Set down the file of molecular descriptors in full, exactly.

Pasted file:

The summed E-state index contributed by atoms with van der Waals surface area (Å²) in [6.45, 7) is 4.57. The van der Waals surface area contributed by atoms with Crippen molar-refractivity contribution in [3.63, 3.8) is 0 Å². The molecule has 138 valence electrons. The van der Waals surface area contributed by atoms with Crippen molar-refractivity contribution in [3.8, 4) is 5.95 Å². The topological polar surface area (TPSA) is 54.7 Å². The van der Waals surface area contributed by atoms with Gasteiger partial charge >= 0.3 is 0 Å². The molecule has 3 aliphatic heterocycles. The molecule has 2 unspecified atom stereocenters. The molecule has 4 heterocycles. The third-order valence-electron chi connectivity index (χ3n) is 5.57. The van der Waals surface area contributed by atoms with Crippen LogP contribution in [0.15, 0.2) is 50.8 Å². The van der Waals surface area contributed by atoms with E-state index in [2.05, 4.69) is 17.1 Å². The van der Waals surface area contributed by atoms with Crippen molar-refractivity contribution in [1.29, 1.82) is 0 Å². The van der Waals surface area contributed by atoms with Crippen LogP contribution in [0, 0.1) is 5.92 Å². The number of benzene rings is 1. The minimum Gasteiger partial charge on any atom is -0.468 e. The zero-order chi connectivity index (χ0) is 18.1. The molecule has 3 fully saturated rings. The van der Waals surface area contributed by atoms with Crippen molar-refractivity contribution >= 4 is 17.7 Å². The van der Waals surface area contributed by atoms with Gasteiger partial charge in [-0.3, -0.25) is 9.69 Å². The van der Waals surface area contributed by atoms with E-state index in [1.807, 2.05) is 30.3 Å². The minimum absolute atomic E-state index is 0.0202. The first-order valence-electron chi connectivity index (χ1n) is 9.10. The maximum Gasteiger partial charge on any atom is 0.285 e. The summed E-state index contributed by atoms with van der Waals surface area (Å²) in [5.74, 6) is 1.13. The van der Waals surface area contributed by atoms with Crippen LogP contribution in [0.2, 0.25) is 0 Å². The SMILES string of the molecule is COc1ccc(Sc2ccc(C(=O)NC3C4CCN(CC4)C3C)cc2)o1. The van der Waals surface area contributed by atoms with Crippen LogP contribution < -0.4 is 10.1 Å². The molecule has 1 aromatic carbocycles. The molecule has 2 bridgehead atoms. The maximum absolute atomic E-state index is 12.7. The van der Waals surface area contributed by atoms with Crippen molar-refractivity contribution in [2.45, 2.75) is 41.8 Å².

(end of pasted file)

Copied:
The summed E-state index contributed by atoms with van der Waals surface area (Å²) in [6.45, 7) is 4.57. The van der Waals surface area contributed by atoms with Crippen molar-refractivity contribution in [3.63, 3.8) is 0 Å². The molecule has 138 valence electrons. The van der Waals surface area contributed by atoms with Crippen molar-refractivity contribution in [3.8, 4) is 5.95 Å². The topological polar surface area (TPSA) is 54.7 Å². The van der Waals surface area contributed by atoms with Gasteiger partial charge >= 0.3 is 0 Å². The molecule has 3 aliphatic heterocycles. The molecule has 2 unspecified atom stereocenters. The molecule has 4 heterocycles. The third-order valence-electron chi connectivity index (χ3n) is 5.57. The van der Waals surface area contributed by atoms with Crippen LogP contribution in [0.15, 0.2) is 50.8 Å². The van der Waals surface area contributed by atoms with E-state index in [2.05, 4.69) is 17.1 Å². The van der Waals surface area contributed by atoms with Crippen molar-refractivity contribution in [1.29, 1.82) is 0 Å². The van der Waals surface area contributed by atoms with Crippen LogP contribution in [0, 0.1) is 5.92 Å². The number of benzene rings is 1. The minimum Gasteiger partial charge on any atom is -0.468 e. The zero-order chi connectivity index (χ0) is 18.1. The molecule has 3 fully saturated rings. The van der Waals surface area contributed by atoms with Crippen molar-refractivity contribution >= 4 is 17.7 Å². The van der Waals surface area contributed by atoms with Gasteiger partial charge in [-0.3, -0.25) is 9.69 Å². The van der Waals surface area contributed by atoms with E-state index in [1.807, 2.05) is 30.3 Å². The minimum absolute atomic E-state index is 0.0202. The first-order valence-electron chi connectivity index (χ1n) is 9.10. The maximum Gasteiger partial charge on any atom is 0.285 e. The summed E-state index contributed by atoms with van der Waals surface area (Å²) in [5.74, 6) is 1.13. The van der Waals surface area contributed by atoms with Crippen LogP contribution in [0.2, 0.25) is 0 Å². The SMILES string of the molecule is COc1ccc(Sc2ccc(C(=O)NC3C4CCN(CC4)C3C)cc2)o1. The van der Waals surface area contributed by atoms with Crippen LogP contribution < -0.4 is 10.1 Å². The molecule has 1 aromatic carbocycles. The molecule has 2 bridgehead atoms. The maximum absolute atomic E-state index is 12.7. The van der Waals surface area contributed by atoms with Crippen molar-refractivity contribution in [2.45, 2.75) is 41.8 Å².